One by one, nearly all the state psychiatric hospitals were boarded up or bulldozed, but Massachusetts leaders broke their promise to replace them with something better — or much of anything at all. The failed mental health care system has led to a public safety crisis, including scores of murders by disturbed people, police shootings, and embattled institutions from courts to hospitals confronting a tidal wave of mentally ill people.

families in fear

Few have paid a higher price for the nation’s mental health crisis than the loved ones of severely mentally ill people. At least 17 parents with signs of mental illness allegedly killed their children from 2005 through 2015, while a similar number of children allegedly killed their parents. But the toll of violence reaches far beyond family. From 2005 through 2015, 10 percent of all homicides in Massachusetts in which a suspect is known were allegedly committed by people with a history of mental illness or clear symptoms. Many of those deaths might have been prevented had the killers received the mental health care they needed.

Read about families in fear.

police confrontations

Police in Massachusetts are increasingly called on to respond to mental health emergencies. It is a role police were never meant to fill, and the mismatch leads to tragedy. Police across the state shot people who were suicidal or mentally ill dozens of times in the last decade. Part of the problem is tactics: When police are confrontational, they increase the risk of a shooting. But it’s also the failure of other institutions such as hospitals to provide mentally ill people with the care they need.

Read about police confrontations. Read about one man’s encounter with police in Lanesborough.

community care

Governors, state legislators, and federal officials together cut hundreds of millions of dollars in mental health spending over the last 50 years. They stood by as community service providers withered and shrank, and as counseling, psychiatric prescribing, and other services grew harder to access. The result is a system that’s defined more by its gaps and gross inadequacies than by its successes — severely underfunded, largely uncoordinated, often unreliable, and, at times, startlingly unsafe.

Read about community care. Read about a timeline of a broken system.


Defendants suffering from mental illness have been streaming into Massachusetts courtrooms in growing numbers since the state began closing psychiatric hospitals in the early 1970s. The courts weren’t ready for this onslaught, and they still aren’t today. As a result, defendants with mental illness are much more likely to receive punishment than treatment, putting Massachusetts courts behind much of the country in addressing the mental health crisis.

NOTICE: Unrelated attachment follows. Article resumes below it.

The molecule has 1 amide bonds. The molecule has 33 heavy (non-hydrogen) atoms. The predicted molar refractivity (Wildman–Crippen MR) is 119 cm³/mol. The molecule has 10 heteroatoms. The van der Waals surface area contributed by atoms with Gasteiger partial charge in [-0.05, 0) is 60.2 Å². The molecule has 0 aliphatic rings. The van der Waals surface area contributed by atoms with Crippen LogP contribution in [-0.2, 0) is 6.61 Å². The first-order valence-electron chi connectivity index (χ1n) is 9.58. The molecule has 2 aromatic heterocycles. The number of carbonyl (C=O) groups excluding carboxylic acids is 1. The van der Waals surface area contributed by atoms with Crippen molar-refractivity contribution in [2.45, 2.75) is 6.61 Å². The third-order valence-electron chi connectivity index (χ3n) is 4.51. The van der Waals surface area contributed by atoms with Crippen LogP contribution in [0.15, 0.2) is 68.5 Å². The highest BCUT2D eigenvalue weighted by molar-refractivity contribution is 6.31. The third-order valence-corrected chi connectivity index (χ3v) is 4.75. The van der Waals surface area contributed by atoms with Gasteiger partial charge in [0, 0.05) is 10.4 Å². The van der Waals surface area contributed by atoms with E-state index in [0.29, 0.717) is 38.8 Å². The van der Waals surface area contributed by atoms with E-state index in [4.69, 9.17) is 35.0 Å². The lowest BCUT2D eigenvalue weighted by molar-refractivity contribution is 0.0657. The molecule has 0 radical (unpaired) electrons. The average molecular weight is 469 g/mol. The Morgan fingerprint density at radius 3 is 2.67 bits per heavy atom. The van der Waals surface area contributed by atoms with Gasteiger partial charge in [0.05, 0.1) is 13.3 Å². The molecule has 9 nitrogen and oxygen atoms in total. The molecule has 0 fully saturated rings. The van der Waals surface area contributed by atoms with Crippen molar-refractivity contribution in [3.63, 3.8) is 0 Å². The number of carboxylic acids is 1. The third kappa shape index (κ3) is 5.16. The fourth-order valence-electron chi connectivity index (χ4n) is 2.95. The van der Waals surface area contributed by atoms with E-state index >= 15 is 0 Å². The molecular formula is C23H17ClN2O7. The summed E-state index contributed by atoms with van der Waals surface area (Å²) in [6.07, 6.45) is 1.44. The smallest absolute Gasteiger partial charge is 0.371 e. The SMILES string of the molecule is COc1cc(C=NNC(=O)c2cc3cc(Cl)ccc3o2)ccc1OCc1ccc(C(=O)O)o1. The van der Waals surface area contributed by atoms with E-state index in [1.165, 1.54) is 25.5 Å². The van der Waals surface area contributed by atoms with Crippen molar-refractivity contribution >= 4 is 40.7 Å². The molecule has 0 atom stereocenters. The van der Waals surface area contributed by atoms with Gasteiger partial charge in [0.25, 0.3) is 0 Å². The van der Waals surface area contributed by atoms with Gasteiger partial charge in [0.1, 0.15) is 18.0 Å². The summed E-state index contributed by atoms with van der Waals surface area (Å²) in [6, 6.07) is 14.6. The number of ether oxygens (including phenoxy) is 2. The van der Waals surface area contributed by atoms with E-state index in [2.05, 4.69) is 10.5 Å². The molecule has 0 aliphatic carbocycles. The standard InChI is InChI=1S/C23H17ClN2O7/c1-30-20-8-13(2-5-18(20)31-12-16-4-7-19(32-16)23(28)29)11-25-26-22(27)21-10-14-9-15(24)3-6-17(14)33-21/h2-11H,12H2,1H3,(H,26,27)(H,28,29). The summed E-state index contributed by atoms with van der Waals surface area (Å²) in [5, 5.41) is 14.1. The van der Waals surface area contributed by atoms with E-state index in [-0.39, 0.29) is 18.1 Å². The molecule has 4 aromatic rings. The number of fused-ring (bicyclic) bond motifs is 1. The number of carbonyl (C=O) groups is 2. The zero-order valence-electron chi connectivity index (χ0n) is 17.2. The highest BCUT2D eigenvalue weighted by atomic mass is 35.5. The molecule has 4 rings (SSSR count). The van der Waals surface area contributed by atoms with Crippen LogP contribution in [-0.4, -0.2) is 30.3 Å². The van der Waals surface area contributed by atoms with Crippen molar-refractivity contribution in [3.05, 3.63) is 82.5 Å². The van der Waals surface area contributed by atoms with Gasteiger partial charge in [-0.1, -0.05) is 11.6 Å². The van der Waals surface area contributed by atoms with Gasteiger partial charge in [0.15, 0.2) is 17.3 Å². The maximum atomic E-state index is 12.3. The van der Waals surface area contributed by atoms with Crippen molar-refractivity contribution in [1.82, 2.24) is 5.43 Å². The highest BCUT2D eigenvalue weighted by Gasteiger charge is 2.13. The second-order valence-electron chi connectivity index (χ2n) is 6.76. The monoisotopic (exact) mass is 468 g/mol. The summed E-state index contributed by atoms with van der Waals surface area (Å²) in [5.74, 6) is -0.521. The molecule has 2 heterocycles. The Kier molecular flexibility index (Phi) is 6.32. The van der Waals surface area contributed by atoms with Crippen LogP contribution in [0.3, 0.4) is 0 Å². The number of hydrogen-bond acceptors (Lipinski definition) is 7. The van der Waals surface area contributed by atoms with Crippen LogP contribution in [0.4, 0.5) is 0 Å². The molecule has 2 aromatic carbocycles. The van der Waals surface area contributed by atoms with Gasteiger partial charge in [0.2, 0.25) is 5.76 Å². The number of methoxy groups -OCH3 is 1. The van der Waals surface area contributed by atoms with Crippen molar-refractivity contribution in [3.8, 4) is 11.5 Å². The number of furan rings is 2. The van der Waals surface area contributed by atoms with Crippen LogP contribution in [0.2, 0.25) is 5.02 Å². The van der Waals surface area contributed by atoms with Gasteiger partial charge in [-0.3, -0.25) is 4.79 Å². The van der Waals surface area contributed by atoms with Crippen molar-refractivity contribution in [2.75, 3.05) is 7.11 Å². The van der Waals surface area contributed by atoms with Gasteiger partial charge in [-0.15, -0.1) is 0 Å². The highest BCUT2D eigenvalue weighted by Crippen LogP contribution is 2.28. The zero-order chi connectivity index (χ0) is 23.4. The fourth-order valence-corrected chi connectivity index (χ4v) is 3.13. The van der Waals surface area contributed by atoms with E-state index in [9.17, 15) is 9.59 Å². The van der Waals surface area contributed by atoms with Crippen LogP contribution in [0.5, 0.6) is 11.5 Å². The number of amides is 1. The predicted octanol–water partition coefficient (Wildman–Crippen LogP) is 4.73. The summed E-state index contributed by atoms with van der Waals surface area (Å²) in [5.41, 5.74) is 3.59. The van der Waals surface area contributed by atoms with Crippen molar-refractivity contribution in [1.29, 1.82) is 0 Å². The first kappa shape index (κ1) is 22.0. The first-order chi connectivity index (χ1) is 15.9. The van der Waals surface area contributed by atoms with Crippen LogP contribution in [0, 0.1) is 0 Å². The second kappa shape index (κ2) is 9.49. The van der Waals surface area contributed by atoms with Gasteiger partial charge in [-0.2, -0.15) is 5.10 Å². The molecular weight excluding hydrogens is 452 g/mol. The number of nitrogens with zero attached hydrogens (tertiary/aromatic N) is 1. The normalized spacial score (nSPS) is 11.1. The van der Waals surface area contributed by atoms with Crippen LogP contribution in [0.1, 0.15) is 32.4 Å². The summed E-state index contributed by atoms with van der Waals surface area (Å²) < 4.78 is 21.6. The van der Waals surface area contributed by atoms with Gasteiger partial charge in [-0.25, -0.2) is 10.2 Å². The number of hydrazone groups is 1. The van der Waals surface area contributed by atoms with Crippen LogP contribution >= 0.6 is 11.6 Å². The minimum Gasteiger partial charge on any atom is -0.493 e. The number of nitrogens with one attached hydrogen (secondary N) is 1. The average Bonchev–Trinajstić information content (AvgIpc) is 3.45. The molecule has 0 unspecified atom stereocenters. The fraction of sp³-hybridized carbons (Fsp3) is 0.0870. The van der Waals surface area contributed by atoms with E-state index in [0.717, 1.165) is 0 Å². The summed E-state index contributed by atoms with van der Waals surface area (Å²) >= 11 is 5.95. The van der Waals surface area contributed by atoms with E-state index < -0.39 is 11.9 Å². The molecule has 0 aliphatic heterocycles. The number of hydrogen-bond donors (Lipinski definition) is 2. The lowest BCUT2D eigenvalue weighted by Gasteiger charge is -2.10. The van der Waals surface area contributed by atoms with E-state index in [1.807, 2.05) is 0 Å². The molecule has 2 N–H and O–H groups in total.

Read about courts. Read about why insanity pleas are rarely used and even more rarely successful.


If you tried to design an environment where mental illness would thrive, it might look a lot like jail or prison. Yet this is where thousands of people with mental illness end up: locked up in harsh correctional settings steeped in fear and violence, where drugs flow freely, overworked clinicians juggle 50 or more cases, and the favored punishment is segregation. At least 30 percent of the 20,000 jail and prison inmates in Massachusetts suffer from mental illness, and far more struggle with addiction. Yet the state has cut spending on prison mental health care, ensuring most incarcerated men and women get minimal treatment. Many emerge from prison sicker than when they went in -- and more likely to commit additional crimes.

Read about prisons.


Chronically homeless people are often ignored by the public, living on the margins, many of them struggling with severe mental illness and addiction, discarded by a world that has given up on them. But, in some quarters, the chronically homeless loom like giants, challenging and sometimes overwhelming the front line workers charged with sorting out their problems. For police and courts and caseworkers who manage mental health care, for jails and emergency rooms, homeless people are not forgotten; it’s just that their efforts to help so often fail.

Read about homelessness.


Fifteen years after San Antonio and surrounding Bexar County, Texas, committed to fixing mental health care, they’ve built a treatment and jail diversion system that’s widely considered a national model. Their collaborative, integrated approach has reduced the jail population, cut downtown homelessness, trained thousands of law enforcement officers, and saved taxpayers tens of millions of dollars. Massachusetts could learn a lot from San Antonio.

Read about solutions.

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